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The number of registered participants for the second Jamaican Diaspora Conference has almost doubled from the 250 persons who attended the inaugural event in June 2004.
State Minister in the Ministry of Foreign Affairs and Foreign Trade, Senator Delano Franklyn made the disclosure at Friday’s (Feb. 10) sitting of the senate, where he said an estimated 450 persons were expected to turn out for the conference in June.
Providing a breakdown of the range of participants, Senator Franklyn said some 150 persons were expected from the United States; 100 from the United Kingdom; 100 from Canada; 50 from the Caribbean region, Latin America and Africa; and 50 individuals from Jamaica.
Senator Franklyn, who was making his contribution to the State of the Nation Debate, explained that the government’s involvement in the Diaspora Conference was a means of continuing its “developing and establishing structures and institutional arrangements to foster and strengthen the relationship with the diasporic community.” Referring to the decisions that were taken at the inaugural conference, he said the three most critical were the convening of a conference every two years; the establishment of a Jamaican Diaspora Foundation (JADF); and increasing the work in the Diaspora community through the establishment of appropriate structures.
In relation to the JADF, Senator Franklyn said the Foundation was intended to function as a limited liability non-profit organisation and should come on stream during the course of this year. Before the Foundation’s formal establishment, he said, several elements had to be ironed out, such the signing of a Memorandum of Understanding (MoU) with the University of the West Indies, which will be the site of the Foundation.
Additionally, a business plan estimated at $38 million has to be finalised to get the Foundation fully operational. According to Senator Franklyn, a commitment of $8 million each year, for two years, has already been received from a stakeholder.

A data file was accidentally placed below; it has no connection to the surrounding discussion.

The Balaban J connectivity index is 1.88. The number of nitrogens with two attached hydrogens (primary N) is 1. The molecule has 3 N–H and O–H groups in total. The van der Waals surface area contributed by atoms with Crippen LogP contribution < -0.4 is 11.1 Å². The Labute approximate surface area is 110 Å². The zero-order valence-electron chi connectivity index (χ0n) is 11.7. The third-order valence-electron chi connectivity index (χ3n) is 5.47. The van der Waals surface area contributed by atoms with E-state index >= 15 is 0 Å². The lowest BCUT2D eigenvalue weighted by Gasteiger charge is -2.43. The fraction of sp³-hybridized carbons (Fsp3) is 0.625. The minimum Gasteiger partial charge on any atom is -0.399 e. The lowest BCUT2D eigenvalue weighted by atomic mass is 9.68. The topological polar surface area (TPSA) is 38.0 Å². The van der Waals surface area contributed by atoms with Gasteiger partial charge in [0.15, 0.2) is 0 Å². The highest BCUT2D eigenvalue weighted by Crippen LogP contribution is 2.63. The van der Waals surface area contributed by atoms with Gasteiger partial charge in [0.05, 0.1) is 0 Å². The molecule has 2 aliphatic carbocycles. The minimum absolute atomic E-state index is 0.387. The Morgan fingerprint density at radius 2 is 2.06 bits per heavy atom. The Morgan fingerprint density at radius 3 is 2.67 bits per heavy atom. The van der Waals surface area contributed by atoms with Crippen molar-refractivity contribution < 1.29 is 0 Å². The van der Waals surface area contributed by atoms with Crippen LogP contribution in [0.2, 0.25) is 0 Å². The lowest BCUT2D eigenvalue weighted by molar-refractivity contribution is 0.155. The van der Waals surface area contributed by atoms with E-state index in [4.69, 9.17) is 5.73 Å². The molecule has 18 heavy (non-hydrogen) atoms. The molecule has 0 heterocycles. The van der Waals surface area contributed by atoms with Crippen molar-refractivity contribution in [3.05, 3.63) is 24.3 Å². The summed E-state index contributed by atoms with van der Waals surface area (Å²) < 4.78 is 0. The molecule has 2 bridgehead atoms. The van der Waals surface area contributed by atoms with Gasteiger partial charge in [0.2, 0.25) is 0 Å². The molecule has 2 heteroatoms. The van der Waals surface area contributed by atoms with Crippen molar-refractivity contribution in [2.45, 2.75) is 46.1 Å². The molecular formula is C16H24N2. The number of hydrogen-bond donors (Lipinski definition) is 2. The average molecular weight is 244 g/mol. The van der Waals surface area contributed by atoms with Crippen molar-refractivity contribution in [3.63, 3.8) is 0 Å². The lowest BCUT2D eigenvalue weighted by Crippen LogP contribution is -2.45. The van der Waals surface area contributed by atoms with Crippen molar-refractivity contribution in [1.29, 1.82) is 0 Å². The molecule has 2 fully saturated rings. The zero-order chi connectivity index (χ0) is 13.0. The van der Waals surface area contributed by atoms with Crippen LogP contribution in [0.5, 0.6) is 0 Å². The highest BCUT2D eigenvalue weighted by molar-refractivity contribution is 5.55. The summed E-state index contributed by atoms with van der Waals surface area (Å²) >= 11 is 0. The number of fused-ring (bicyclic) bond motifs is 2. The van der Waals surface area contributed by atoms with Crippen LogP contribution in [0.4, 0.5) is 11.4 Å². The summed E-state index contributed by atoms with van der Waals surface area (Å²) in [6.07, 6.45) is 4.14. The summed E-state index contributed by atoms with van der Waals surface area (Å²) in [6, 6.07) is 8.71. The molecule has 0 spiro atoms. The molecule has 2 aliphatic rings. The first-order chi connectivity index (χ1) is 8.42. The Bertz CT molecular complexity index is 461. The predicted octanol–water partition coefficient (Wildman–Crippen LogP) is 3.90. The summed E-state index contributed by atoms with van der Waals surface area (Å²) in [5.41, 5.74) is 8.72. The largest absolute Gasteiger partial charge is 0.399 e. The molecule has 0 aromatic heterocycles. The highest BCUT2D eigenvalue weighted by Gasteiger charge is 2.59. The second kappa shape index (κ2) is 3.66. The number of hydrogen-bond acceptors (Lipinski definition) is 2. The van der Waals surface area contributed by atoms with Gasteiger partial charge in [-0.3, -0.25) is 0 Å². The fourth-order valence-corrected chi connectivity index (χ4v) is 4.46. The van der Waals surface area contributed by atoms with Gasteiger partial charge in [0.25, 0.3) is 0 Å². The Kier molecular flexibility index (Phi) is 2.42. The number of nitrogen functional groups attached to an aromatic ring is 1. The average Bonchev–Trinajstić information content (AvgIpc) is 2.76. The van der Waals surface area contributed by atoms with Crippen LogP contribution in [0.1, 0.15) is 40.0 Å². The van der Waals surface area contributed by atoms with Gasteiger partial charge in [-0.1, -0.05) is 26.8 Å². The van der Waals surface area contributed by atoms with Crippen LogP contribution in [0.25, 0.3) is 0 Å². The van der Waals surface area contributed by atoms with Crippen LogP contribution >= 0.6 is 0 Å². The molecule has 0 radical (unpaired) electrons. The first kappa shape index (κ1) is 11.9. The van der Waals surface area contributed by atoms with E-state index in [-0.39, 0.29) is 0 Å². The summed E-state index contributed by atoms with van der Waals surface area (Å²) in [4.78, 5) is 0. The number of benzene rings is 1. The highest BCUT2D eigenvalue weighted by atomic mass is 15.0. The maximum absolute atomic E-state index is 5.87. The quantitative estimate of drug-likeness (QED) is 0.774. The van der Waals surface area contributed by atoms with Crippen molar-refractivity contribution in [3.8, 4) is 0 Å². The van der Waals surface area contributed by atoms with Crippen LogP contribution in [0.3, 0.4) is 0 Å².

Elaborating on the work to be carried out by the JADF, he said the primary objectives of the Foundation would be to strengthen the links and support systems between Jamaicans at home and those abroad and deepen the collaboration and cooperation among the stakeholder groups that serve them; serve as a liaison between the Diaspora communities and the government, private sector and community-based organisations in Jamaica; and make recommendations for government policies in respect of the Diaspora. Senator Franklyn said following the 2004 Conference in Jamaica, the Diaspora community has been galvanised, with the contingent from the United States establishing trade councils in Los Angeles, Philadelphia and New Jersey. The trade councils are intended to promote trade and investment opportunities in Jamaica.
As for the diasporic community in Canada, the Jamaica Diaspora Canada Foundation was launched in December 2004, with the focus areas of social development, education, health, and law enforcement.
The Foundation invited Commissioner of Police, Lucius Thomas, to visit Toronto where he met with representatives of the Toronto and Hamilton Police Services to discuss cooperation between the two sides.
In June 2005 a Jamaica Diaspora United Kingdom (UK) was launched and six regional group structures for engaging the Diaspora are being established.
Senator Franklyn said a regional Diaspora conference was slated for Birmingham in April, which he will attend, along with Commissioner Thomas and Member of Parliament for East Central St. James, Edmond Bartlett.
This year’s Jamaica Diaspora Conference, which will be held from June 15 to 16 at the Jamaica Conference Centre in Downtown Kingston, will focus on issues identified by the Diaspora, such as business opportunities, globalisation and the movement of people, tourism and culture, and crime.